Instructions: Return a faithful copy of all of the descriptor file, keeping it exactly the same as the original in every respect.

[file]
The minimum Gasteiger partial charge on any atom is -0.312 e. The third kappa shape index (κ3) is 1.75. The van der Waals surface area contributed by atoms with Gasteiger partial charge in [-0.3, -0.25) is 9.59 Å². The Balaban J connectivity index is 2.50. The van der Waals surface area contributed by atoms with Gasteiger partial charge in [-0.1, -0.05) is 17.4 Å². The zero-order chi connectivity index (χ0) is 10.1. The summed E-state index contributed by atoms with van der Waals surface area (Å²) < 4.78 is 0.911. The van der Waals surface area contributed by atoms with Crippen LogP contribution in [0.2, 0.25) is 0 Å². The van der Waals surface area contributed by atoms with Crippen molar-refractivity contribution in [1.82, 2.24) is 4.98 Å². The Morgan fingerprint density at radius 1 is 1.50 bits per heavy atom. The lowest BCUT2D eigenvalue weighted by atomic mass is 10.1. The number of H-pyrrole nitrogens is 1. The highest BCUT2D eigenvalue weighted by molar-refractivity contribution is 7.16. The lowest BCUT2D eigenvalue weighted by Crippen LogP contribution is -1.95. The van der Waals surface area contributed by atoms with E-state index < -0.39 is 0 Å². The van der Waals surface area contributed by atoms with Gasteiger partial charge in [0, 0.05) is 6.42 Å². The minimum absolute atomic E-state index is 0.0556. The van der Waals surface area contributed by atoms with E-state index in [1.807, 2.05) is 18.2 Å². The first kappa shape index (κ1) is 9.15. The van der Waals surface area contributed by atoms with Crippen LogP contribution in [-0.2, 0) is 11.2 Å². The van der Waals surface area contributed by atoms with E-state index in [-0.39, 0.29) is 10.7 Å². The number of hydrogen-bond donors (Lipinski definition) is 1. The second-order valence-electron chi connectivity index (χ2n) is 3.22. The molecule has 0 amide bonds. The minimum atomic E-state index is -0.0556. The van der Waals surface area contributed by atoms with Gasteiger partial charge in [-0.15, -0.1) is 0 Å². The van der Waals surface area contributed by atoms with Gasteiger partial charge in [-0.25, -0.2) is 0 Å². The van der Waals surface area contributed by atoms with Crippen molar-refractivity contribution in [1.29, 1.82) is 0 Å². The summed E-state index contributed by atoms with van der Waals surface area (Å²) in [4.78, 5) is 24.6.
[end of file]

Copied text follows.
The minimum Gasteiger partial charge on any atom is -0.312 e. The third kappa shape index (κ3) is 1.75. The van der Waals surface area contributed by atoms with Gasteiger partial charge in [-0.3, -0.25) is 9.59 Å². The Balaban J connectivity index is 2.50. The van der Waals surface area contributed by atoms with Gasteiger partial charge in [-0.1, -0.05) is 17.4 Å². The zero-order chi connectivity index (χ0) is 10.1. The summed E-state index contributed by atoms with van der Waals surface area (Å²) < 4.78 is 0.911. The van der Waals surface area contributed by atoms with Crippen LogP contribution in [0.2, 0.25) is 0 Å². The van der Waals surface area contributed by atoms with Crippen molar-refractivity contribution in [1.82, 2.24) is 4.98 Å². The Morgan fingerprint density at radius 1 is 1.50 bits per heavy atom. The lowest BCUT2D eigenvalue weighted by atomic mass is 10.1. The number of H-pyrrole nitrogens is 1. The highest BCUT2D eigenvalue weighted by molar-refractivity contribution is 7.16. The lowest BCUT2D eigenvalue weighted by Crippen LogP contribution is -1.95. The van der Waals surface area contributed by atoms with E-state index < -0.39 is 0 Å². The van der Waals surface area contributed by atoms with Gasteiger partial charge in [0, 0.05) is 6.42 Å². The minimum absolute atomic E-state index is 0.0556. The van der Waals surface area contributed by atoms with E-state index in [1.807, 2.05) is 18.2 Å². The first kappa shape index (κ1) is 9.15. The van der Waals surface area contributed by atoms with Crippen LogP contribution in [-0.2, 0) is 11.2 Å². The van der Waals surface area contributed by atoms with E-state index in [-0.39, 0.29) is 10.7 Å². The number of hydrogen-bond donors (Lipinski definition) is 1. The second-order valence-electron chi connectivity index (χ2n) is 3.22. The molecule has 0 amide bonds. The minimum atomic E-state index is -0.0556. The van der Waals surface area contributed by atoms with Gasteiger partial charge in [-0.15, -0.1) is 0 Å². The van der Waals surface area contributed by atoms with Gasteiger partial charge in [-0.25, -0.2) is 0 Å². The van der Waals surface area contributed by atoms with Crippen molar-refractivity contribution in [1.29, 1.82) is 0 Å². The summed E-state index contributed by atoms with van der Waals surface area (Å²) in [4.78, 5) is 24.6.